Scaling Laws for Transfer

Danny Hernandez, Jared Kaplan, Tom Henighan, Sam McCandlish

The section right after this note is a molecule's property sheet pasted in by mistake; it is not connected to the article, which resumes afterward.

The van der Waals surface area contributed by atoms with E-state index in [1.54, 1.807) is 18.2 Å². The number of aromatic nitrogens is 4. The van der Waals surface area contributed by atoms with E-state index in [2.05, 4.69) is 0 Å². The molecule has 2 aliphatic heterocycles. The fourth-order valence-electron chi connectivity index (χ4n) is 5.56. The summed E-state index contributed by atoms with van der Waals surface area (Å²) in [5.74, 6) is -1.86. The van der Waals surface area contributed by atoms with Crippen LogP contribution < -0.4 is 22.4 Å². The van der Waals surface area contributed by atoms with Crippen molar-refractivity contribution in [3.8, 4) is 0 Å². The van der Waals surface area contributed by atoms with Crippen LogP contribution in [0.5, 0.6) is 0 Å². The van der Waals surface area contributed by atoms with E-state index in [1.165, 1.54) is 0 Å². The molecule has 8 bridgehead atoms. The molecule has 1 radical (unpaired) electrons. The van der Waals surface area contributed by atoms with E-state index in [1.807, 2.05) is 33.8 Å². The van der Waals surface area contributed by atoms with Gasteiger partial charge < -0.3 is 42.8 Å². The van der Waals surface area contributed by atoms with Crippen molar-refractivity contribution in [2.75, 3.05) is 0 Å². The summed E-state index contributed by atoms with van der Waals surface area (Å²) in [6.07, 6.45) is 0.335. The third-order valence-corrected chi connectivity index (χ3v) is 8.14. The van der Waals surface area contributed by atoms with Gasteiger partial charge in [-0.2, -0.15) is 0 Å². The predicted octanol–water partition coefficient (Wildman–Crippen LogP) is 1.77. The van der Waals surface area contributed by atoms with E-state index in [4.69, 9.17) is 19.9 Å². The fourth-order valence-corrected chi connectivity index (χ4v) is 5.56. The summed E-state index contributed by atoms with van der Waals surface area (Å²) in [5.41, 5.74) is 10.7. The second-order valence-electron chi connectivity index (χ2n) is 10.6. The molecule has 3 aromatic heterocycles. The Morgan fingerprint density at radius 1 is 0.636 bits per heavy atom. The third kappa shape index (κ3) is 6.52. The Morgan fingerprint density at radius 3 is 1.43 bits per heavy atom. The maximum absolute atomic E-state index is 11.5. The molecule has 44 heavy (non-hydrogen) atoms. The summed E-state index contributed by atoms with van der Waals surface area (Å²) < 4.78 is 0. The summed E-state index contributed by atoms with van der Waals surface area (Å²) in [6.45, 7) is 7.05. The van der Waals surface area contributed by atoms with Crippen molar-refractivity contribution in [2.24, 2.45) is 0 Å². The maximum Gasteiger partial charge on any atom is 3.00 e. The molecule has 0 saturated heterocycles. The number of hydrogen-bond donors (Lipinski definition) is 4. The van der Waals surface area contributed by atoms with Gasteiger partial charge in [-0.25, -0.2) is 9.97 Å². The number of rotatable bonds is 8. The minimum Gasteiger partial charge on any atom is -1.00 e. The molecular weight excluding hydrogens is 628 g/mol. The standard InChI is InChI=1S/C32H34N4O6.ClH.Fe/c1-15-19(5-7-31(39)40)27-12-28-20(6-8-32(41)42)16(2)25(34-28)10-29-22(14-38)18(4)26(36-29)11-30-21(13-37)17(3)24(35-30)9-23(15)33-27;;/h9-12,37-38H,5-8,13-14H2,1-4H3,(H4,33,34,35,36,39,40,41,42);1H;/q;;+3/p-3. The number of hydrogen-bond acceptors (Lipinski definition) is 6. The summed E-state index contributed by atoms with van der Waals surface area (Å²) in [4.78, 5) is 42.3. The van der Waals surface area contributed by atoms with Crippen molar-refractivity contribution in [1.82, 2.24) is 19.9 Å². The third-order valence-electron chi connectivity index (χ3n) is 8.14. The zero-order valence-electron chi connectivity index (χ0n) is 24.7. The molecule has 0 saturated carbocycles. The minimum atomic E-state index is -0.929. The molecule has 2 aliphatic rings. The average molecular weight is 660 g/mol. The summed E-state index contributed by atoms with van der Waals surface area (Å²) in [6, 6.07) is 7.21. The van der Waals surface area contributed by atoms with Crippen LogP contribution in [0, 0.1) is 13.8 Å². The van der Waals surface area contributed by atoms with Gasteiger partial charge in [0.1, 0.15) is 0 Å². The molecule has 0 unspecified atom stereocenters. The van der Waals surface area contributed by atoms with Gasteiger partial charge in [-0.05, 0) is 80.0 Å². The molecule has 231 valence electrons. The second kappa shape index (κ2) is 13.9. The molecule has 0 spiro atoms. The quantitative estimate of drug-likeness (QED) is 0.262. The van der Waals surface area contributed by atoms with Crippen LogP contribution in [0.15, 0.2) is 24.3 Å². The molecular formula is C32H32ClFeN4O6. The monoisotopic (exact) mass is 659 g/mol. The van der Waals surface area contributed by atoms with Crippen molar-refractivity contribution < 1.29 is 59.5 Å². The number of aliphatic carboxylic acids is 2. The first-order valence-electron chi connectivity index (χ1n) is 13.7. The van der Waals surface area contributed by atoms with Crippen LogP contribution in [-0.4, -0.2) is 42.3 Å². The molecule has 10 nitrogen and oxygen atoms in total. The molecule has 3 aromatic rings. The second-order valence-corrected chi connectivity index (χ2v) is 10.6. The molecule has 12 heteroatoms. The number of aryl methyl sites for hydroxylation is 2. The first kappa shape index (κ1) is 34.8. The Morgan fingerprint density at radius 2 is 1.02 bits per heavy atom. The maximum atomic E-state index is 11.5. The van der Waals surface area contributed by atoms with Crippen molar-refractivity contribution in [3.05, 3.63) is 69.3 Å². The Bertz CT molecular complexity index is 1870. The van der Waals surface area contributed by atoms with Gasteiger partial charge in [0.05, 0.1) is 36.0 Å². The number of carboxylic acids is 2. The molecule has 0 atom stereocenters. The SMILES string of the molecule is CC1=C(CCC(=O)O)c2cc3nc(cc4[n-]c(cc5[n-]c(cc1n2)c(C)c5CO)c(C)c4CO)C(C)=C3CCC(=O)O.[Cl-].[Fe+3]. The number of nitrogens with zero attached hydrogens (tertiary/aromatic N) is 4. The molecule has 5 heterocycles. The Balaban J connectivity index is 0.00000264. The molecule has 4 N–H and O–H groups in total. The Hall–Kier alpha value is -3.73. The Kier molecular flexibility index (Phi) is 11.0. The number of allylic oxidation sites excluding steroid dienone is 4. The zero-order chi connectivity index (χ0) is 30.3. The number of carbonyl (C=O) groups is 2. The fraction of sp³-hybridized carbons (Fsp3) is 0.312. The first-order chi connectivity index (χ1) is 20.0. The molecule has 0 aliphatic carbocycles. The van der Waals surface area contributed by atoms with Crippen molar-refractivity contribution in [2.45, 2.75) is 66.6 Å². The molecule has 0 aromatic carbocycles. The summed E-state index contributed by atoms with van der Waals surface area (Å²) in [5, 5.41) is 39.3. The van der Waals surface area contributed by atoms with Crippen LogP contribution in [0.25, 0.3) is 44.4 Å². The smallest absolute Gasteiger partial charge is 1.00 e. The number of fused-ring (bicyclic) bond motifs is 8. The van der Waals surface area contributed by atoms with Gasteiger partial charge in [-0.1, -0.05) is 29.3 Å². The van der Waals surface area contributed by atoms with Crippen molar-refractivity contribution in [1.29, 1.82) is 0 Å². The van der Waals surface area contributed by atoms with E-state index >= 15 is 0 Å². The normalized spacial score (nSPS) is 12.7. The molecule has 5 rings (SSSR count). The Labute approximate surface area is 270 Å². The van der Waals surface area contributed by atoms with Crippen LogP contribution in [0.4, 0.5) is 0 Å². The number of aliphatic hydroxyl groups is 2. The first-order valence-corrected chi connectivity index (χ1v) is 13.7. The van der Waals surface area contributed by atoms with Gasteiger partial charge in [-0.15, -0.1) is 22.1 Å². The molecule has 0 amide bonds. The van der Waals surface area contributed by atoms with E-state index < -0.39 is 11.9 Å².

We study empirical scaling laws for transfer learning between distributions in an unsupervised, fine-tuning setting. When we train increasingly large neural networks from-scratch on a fixed-size dataset, they eventually become data-limited and stop improving in performance (cross-entropy loss). When we do the same for models pre-trained on a large language dataset, the slope in performance gains is merely reduced rather than going to zero. We calculate the effective data "transferred" from pre-training by determining how much data a transformer of the same size would have required to achieve the same loss when training from scratch. In other words, we focus on units of data while holding everything else fixed. We find that the effective data transferred is described well in the low data regime by a power-law of parameter count and fine-tuning dataset size. We believe the exponents in these power-laws correspond to measures of the generality of a model and proximity of distributions (in a directed rather than symmetric sense). We find that pre-training effectively multiplies the fine-tuning dataset size. Transfer, like overall performance, scales predictably in terms of parameters, data, and compute.

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